Congratulations, Miami, you pulled it off — the final and fabulous BCS National Championship Game in this great city.
I hope everyone enjoyed it. The BCS goes bye-bye after next season. The despised system and its poll-driven and formulaically contrived national championship is a dying relic of college football’s gilded age.
“Behind the scenes, we are making great progress as the countdown to launching the playoff era,” said Bill Hancock, the executive director of the BCS, who has done absolutely nothing more important in his career than make people hate the BCS so passionately that the system will soon change forever. “I’m proud of what we’ve done.”
A new era
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Beginning in 2014 (meaning the 2015 postseason), college football, finally, will implement a playoff system to determine which team from the Southeastern Conference will win the national championship.
For Miami, that means it all ended with a bang: Notre Dame verses Alabama. The two teams made so much history through the years in Miami. It was only fitting they met here in the penultimate year of the BCS.
When will college football’s national championship once again bask in the South Florida sun? That’s to be determined. The new bidding system that will award national championships is a complicated thing. The easy answer is that during the next 12 years — the life of the first college playoff contract — nothing is certain, but the Orange Bowl Committee hopes to be awarded at least one championship but, possibly, two.
“Moving forward, national championship games [in Miami] are no longer guaranteed,” Eric Poms, Orange Bowl Committee CEO, told The Miami Herald this week. “That’s the fundamental piece. We’re going to have to compete and earn it. Our focus would be to reach out to community leaders and put on the best regional presentation we can because it’s going to be competitive.”
No offense to Dallas, Phoenix, New Orleans, Atlanta, Pasadena, San Francisco and any other city that believes it can be a better host for a national game/event/party in January, Miami is a cut above. It’s worth noting now that the high Monday was 80 degrees and, more importantly, the nighttime low was 69.
Clear skies and a cool breeze — because, you know, it can get hot here at night — provided an atmosphere for kickoff that was stunningly perfect.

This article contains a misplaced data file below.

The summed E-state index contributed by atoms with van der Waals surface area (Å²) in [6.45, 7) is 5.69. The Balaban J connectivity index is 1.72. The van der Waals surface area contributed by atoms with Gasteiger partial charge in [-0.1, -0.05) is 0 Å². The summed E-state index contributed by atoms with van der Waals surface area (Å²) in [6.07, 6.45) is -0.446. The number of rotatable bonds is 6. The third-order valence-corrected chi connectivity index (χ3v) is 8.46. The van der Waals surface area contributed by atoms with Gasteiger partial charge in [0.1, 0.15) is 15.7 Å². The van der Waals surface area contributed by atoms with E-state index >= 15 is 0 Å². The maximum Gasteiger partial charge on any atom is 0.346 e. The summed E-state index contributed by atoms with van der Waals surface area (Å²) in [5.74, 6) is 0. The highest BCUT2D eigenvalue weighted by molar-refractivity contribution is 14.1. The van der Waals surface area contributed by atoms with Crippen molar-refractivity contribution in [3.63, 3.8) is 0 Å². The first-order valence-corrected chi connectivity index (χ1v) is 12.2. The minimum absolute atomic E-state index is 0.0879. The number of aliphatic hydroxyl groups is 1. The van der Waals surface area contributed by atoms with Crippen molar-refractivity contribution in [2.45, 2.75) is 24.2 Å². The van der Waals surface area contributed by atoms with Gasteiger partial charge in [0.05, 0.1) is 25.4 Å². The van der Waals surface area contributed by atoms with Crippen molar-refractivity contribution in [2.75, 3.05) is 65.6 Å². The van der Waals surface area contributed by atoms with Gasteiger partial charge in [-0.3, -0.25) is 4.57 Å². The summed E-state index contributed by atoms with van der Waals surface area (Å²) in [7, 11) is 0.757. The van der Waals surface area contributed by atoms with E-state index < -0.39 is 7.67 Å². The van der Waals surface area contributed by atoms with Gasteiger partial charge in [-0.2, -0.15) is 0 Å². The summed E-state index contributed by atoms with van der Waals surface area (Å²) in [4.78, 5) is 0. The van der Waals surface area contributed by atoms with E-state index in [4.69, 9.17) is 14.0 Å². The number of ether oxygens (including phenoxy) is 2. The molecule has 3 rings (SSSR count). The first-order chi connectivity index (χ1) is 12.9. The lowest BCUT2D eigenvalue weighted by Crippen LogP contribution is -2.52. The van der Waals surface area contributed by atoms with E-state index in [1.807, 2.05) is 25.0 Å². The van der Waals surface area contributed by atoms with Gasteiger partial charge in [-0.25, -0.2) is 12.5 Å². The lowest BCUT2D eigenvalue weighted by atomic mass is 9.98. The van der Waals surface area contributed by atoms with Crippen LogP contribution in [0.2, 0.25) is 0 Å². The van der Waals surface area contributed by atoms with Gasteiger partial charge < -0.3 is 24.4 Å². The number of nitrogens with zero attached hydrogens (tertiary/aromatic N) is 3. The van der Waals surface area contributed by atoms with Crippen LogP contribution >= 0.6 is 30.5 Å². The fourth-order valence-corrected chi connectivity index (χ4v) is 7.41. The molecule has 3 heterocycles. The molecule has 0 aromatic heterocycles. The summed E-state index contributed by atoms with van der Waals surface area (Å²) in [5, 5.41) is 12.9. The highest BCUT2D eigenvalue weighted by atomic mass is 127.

Dallas, and its beautiful and new and enormous Cowboys Stadium, is expected to be awarded the first post-BCS championship game. In South Florida, some people — such as Dolphins owner Stephen Ross — would like you to believe Dallas is superior to Miami for big games because of Cowboys Stadium.
Miami a better host
This is simply not true.
As nice as Jerry Jones’ stadium is — and it’s great — it’s not in Miami. In other words, it’s not outdoors and 70 degrees at night in January or February. Ross wants a canopy or a dome or a toupee or something to cover Sun Life Stadium and will try to scare politicians and voters into either putting a top on Sun Life Stadium or risk losing big events. Don’t fall for it, Miami. And, please, don’t do it.
Let’s not allow Ross to kill big-event football.
If you want to keep big games in South Florida, then keep it outdoors.
So it rained during a Super Bowl one time. Big deal. This is Miami. Trust me, that’s not going to prevent anyone from coming here for a football game. The city’s biggest asset is the weather. We don’t put domes or canopies or toupees on football stadiums. Period. Let Atlanta or Phoenix or Dallas be the football capital of this game-could-be-anywhere garbage.
I don’t want the Internet version of this column to spiral into some kind political bickering contest in the comments section, but I actually don’t have a problem with public money being used to upgrade Sun Life Stadium. The baseball stadium was a mistake, yes. But football is not baseball. Football is an investment.
Just don’t block out the sky.
The new college football playoff system will rotate semifinal games among a handful of cities, including Miami. Sun Life Stadium will host a semifinal, which will be just as lucrative as the national title games (if not more so), every three years.
Prepare yourself, Miami. In reality, Monday wasn’t the end of the anything, but rather the beginning of something even better.